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All Out War Game Jam Survival Guide

If you’re reading this, chances are you are new to Game Jams or just a fan of scouting the proverbial road ahead to avoid unnecessary danger.

To help you succeed, we have enlisted the services of Game Jam veteran Byron Atkinson-Jones to share his insights. A decades-experienced game developer, he has worked for companies like Introversion, EA, Sega and Lionhead Studios on high-scoring, successful games you’ll probably know and is now making his own games under his Xiotex Studios label.

Take it away Byron…

Don't think you have all the time in the world

If you’ve taken part in a game jam before, the two weeks you have for the All Out War Game Jam will seem like a dream come true…

…but the reality is that it can be your worst enemy.

Having a very short space of time to make a game really focuses your creativity into that nugget of a game. So, don’t cruise into this thinking you’ll have all the time in the world. Instead make the game you would scope for a 48-hour jam, only this time make it really polished.

Break up your game making-time using a mini-project plan. Treat it as you would a full time game and have a pre-production, production and testing phase.

Mark them as solid deadlines you have to stick to or you risk burning that two-week time up quicker than you think!

You must use Unity; that’s the main technical requirement of this game jam, aside from making sure your submitted game can run in the Unity Web Player no larger than 800 pixels wide and 600 pixels high [the full list of rules is at THIS LINK].

If you have existing tech for making games in Unity then use it. Don’t be fooled into thinking that two weeks means you can come up with some amazing UI system – use that two weeks to make an amazing game, not amazing tech. If you don’t already have amazing tech then make full use of the asset store to get some!

Often the best games that come out of jams are ones that polish a very simple mechanic. Keep that in mind and instead of trying to build a Skyrim or a GTA, keep it simple and use the time to make it amazing.

Don't take on too much

Game jams are a great time to experiment with new ideas and interactions with games. More popular games in existence have their roots formed in game jams. Take a look at “Surgeon Simulator” from Bossa Studios as an example of what can come out of a game jam, or “Costume Quest” by Double Fine Studios.

Concentrate on the areas of the game that make it fun to play. You might have the best graphics, the best sound, the best UI… but if it isn’t fun to play then all that these things will amount to is a candy-coated bitter experience. Make sure the core of the game – the game-play – is the most polished experience you can make it. The rest will follow.

If you choose to work with a team, make sure that those working with you can sustain two weeks of intensive, focused work on your game. It sucks to get so far and fail because somebody had to go earn money in the real world.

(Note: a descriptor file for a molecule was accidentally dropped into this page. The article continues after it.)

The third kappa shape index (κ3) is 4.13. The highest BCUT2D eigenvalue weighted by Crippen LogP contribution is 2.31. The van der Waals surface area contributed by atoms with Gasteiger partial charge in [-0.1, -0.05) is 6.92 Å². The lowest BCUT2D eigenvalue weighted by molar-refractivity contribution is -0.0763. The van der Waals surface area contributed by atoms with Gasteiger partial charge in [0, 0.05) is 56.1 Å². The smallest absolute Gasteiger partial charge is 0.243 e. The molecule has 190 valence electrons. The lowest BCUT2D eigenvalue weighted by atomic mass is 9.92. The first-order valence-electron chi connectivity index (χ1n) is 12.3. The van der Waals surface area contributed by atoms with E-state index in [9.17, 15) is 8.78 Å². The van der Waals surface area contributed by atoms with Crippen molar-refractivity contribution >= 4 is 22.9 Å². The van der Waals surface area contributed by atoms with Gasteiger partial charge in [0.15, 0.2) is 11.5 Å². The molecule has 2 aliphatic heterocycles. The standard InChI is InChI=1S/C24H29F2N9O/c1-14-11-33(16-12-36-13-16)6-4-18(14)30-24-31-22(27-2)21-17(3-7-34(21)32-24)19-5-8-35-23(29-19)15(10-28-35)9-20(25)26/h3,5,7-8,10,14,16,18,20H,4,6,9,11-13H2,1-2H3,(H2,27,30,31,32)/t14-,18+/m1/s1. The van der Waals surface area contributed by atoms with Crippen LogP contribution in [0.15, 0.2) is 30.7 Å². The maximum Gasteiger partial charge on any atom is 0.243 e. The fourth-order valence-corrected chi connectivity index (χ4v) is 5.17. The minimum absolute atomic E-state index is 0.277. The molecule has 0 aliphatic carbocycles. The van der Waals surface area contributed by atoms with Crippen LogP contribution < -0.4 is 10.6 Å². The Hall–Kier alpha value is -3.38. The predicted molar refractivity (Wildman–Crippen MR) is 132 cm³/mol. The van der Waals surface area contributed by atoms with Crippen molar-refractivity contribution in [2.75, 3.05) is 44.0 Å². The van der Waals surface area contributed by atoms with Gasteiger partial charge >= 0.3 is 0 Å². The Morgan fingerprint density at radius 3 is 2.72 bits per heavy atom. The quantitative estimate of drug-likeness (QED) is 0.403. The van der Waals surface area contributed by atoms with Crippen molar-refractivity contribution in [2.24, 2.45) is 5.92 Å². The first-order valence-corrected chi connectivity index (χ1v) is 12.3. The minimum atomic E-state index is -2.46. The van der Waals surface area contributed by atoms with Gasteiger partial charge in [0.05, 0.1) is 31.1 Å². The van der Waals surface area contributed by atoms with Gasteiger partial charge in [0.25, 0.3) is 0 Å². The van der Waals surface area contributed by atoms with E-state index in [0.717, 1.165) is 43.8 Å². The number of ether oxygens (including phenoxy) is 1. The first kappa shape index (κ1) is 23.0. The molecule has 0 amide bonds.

Choose the right team

Make sure each of you has a shared vision of what the final game is. There is no point in working on FPS ideas if your coder believes it’s a match-three. Be clear in what you are all trying to achieve and communicate it effectively. Communicating clearly and regularly, *especially* in short projects will be incredibly vital to successfully completing your game.

Keep the momentum going, if you are having fun then this should be easy. The moment one of your team loses motivation, or this endeavour is not fun for you – correct that and find a way to re-capture that fun. If motivation is lost, then the odds of you completing the jam begin to decrease.

It may be tempting to go without sleep and pull a mega-crunch to get the game done… Don’t!

Plan properly and work effectively to hit your goals and get proper rest and relaxation, otherwise your game will suffer for it. Having pulled 48 hour jams with no sleep, I can tell you that hallucinations do happen and the crash once you do sleep is hard to get out of.

Make sure that you can play the game at all stages of development. There’s no better way to ensure that there is a shared vision of what the game is and it’s a damn good way to make sure what you are creating is fun. It’s also a good way to spot things that just aren’t working and fix/scrap them in good time.

Don’t be afraid to kill off bad ideas straight away if it’s becoming clear that something isn’t working. You don’t have time to polish something bad; concentrate on the good. If it isn’t good, kill it and try something else.

Be Ruthless

If you’re like me, you could keep going forever and may never be satisfied with anything you do. Accept the deadline and submit whatever you have.

It’s a Jam; no-one expects highly polished complete games – just make sure whatever you do submit is fun to play. How do you tell that? Play it. Is it fun?


If you get stuck on a really sticky issue, stop right there and move onto something else. Chances are the solution will come to you when you aren’t trying so hard to conquer it. You can always re-visit later if you have time, if not – it’s a feature.

The last and most important point is to have fun. Game jams can be a great experience and having fun making a game is a strong sign that game itself is probably fun. So above all else – make sure you have fun and enjoy the ride!

Written by Byron Atkinson-Jones

Byron can be reached on twitter as @xiotex and is currently furiously typing away lines of code in order to get Blast-Em! (, So Hungry and Cyberstream Fugitive released.

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